Henri Cartier-Bresson: The Impassioned Eye Image

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  • Summary: This documentary is a wonderfully evocative biography of the man considered to be the greatest photographer of the last Century and the grandfather of photojournalism.
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Score distribution:
  1. Positive: 4 out of 10
  2. Negative: 0 out of 10
  1. He rarely allowed himself to be interviewed, but Henri Cartier-Bresson, here nearing 100, comes off as a marvelous, spritely, and companionable figure.
  2. The documentary, which subscribes to the Great Man school of reverential portraiture, is not a biography but an interview (in French, simultaneously translated into English) conceived as a master class on art appreciation, with guest commentators augmenting Cartier-Bresson's own sparsely chosen words.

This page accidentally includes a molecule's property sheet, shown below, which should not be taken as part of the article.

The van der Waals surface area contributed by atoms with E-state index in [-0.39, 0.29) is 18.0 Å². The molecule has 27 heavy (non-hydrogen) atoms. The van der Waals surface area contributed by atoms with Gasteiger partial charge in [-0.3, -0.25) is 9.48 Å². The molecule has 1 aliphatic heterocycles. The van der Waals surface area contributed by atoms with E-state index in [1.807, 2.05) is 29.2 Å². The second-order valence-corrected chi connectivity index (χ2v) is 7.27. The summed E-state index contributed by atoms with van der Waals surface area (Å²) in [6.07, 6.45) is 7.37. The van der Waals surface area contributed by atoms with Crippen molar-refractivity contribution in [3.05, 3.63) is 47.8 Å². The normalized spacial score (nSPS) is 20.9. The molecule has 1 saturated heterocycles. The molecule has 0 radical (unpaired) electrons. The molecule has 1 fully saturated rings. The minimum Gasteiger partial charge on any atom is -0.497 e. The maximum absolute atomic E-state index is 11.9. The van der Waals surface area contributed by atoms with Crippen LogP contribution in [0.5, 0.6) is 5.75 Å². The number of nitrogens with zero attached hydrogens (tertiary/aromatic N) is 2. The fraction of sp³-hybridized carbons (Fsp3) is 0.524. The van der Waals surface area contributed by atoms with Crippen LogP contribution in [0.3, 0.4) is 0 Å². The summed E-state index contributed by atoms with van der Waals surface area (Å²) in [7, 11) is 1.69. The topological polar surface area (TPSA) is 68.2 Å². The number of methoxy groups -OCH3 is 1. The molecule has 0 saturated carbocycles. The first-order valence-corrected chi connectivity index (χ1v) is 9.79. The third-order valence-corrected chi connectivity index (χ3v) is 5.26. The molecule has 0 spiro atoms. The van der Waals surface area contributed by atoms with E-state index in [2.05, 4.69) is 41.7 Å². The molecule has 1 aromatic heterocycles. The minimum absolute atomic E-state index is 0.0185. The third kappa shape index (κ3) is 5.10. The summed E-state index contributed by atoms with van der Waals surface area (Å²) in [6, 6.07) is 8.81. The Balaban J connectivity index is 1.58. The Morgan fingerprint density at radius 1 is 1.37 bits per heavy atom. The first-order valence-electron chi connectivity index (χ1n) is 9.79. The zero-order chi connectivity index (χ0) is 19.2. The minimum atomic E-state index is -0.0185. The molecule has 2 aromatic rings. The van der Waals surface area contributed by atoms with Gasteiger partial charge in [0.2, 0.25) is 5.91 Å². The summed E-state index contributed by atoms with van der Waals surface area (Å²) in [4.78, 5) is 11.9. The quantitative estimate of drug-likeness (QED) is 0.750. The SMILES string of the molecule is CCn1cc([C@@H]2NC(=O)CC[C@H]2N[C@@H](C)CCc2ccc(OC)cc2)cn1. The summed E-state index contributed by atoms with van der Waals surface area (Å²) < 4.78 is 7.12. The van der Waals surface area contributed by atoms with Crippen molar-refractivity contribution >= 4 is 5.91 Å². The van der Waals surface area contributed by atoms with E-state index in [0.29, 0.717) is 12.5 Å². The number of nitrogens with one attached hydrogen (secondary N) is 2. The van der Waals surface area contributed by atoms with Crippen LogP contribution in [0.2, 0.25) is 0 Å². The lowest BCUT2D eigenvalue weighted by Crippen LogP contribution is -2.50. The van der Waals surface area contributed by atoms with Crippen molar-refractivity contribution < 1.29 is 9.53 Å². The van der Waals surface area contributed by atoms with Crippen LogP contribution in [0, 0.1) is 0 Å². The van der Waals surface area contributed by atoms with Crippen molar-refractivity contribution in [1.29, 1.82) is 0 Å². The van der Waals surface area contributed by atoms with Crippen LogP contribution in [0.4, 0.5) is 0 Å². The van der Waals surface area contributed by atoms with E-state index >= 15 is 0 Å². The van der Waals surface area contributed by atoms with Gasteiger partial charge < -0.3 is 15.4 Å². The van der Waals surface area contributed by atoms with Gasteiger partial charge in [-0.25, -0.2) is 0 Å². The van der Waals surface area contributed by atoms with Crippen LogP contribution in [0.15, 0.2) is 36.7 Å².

3. 63
    Overall, it's like watching a home movie of a charming relative.
  4. 58
    It isn't a biography of the legendary photographer, and it's not exactly an essay. Mostly, Bütler fills the screen with Cartier-Bresson's photographs while people explain their greatness.
  5. Deeply frustrating because of its brevity and its lack of solid information and historical context.
  6. Reviewed by: R. Emmet Sweeney
    Such informality leads to numerous lulls, but when the photographer perks up the results are delightful.
  7. Reviewed by: Kenneth Baker
    A viewer of the film misses any sense of what distinguishes a great Cartier-Bresson picture from a good one, never mind a bad one. And the photographer himself cannot have been happy with the short shrift the documentary gives to drawing, which occupied him through most of his last decades.

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